The word “dumb” doesn’t really mean dumb — at least, not what you think it means.
That’s the excuse now being offered up by Tennessee Gov. Bill Lee’s friend and education adviser to his derogatory comments about public school teachers and the colleges that train them.
In video obtained by NewsChannel 5 Investigates, Hillsdale College President Larry Arnn said “the teachers come from the dumbest parts of the dumbest colleges.”
Now, in a column published in The Tennessean, Arnn says, “Dumb can mean ‘unintelligent,’ which I did not mean.”
He continues, “Dumb also means ‘ill-conceived’ or ‘misdirected,’ which is, sadly, a fitting description for many education schools today.”
Arnn goes on to criticize education programs for focusing on teaching methods, instead of content areas.
“Many education schools elevate methods over content as a way for a few to control many,” Arnn alleges.
“They believe they can engineer society by ‘scientific’ criteria, thereby effectively reducing children to mere subjects of ongoing social experiments.”
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Teacher colleges across the state have called on the governor to repudiate those kinds of comments, which he has declined to do.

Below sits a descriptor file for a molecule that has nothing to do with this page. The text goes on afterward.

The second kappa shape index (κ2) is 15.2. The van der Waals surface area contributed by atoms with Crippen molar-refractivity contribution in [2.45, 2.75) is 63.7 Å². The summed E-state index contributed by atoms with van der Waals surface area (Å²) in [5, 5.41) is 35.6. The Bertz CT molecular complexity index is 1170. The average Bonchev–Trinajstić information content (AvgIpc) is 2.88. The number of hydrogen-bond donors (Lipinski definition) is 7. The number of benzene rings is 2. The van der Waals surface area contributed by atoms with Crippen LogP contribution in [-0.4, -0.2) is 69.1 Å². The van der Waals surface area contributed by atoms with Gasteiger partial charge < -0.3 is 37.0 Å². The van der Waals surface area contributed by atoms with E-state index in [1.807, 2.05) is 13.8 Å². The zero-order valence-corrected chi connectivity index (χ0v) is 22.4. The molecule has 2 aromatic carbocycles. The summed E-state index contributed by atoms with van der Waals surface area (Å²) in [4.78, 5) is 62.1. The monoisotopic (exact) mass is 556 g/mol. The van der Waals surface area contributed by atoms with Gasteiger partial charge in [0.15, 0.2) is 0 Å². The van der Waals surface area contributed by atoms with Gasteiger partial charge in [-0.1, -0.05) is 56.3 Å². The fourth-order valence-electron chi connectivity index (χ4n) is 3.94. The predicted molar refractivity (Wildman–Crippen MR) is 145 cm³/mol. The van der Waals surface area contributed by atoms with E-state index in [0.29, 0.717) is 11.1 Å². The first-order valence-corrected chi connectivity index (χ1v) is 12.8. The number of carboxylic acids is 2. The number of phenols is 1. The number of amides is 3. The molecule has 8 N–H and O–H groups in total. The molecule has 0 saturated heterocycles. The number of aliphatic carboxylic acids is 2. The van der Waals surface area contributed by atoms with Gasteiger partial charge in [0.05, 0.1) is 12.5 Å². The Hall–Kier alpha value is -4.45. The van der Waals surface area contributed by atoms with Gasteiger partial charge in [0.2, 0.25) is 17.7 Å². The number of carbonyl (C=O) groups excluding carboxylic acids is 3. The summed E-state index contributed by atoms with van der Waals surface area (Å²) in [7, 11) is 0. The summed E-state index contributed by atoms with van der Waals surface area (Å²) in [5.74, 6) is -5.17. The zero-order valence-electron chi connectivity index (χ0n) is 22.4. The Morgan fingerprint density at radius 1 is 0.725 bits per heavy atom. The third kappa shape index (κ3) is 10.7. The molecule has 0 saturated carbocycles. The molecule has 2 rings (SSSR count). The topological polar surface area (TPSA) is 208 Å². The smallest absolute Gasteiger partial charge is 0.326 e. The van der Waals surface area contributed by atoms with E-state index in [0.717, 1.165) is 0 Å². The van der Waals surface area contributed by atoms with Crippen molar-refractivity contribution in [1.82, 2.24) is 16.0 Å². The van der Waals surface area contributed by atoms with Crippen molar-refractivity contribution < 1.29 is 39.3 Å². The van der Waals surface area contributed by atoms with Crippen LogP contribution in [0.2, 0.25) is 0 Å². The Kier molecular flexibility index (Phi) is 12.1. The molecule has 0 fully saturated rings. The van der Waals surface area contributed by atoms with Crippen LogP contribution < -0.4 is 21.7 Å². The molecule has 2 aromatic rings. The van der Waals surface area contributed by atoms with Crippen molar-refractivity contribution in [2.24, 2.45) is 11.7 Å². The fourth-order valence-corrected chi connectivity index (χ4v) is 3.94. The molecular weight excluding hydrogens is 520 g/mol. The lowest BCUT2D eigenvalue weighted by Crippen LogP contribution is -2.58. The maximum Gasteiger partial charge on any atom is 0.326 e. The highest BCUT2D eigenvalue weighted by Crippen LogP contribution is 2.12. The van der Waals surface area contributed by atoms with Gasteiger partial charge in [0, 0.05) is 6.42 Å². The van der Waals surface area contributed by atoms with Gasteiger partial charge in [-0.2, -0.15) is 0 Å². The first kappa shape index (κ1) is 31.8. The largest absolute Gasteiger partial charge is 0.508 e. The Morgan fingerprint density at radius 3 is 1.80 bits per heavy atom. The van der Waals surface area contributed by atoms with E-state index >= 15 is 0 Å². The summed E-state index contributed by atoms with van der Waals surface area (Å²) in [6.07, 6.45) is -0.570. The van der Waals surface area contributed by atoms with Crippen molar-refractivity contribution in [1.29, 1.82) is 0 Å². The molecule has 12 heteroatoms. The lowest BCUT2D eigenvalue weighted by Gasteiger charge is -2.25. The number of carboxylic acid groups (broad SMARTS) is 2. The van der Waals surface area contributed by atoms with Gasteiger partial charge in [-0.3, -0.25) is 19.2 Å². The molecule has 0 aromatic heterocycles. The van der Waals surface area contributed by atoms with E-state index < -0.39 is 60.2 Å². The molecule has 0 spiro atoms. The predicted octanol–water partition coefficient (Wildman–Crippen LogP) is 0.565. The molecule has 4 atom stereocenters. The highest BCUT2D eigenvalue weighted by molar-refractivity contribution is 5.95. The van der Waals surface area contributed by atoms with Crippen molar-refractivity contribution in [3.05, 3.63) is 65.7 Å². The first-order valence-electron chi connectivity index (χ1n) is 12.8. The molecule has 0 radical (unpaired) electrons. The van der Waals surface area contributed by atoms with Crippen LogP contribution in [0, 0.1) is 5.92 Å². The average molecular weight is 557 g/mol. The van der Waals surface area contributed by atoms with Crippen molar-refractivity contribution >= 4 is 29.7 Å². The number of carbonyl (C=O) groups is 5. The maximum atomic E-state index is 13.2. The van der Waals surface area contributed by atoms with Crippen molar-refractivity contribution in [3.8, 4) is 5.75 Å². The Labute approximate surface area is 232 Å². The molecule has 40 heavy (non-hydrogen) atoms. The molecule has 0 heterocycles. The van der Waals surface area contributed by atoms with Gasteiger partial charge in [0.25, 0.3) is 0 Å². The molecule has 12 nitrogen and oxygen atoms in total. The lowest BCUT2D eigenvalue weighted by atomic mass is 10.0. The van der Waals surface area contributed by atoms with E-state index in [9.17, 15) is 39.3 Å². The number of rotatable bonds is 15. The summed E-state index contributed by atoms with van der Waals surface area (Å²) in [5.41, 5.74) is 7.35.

Arnn also argues that “partisans are attempting to paint The Hillsdale 1776 Curriculum as insufficiently concerned with justice, equality, and America’s shortcomings.”
He argues that the curriculum “mentions slavery 2,257 times and condemns it in the strongest terms,” that “Jim Crow” and “Black codes” are mentioned “11 times apiece in the 11th-grade curriculum guide alone, and there are 204 mentions of ‘Civil Rights.’”
The column glosses over what our investigation discovered, that it teaches that “the civil rights movement was almost immediately turned into programs that ran counter to the lofty ideals of the Founders.”
Children are falsely told that Dr. Martin Luther King “appealed to the individual conscience and not the force of law to bring about a color-blind society.”
As for federal laws opening up lunch counters and outlawing discrimination in restaurants, hotels and theatres, Hillsdale’s curriculum says, “this was where the line between private conscience and government coercion began to blur.”
Related: Charter school program rewrites civil rights history
SPECIAL SECTION: Revealed
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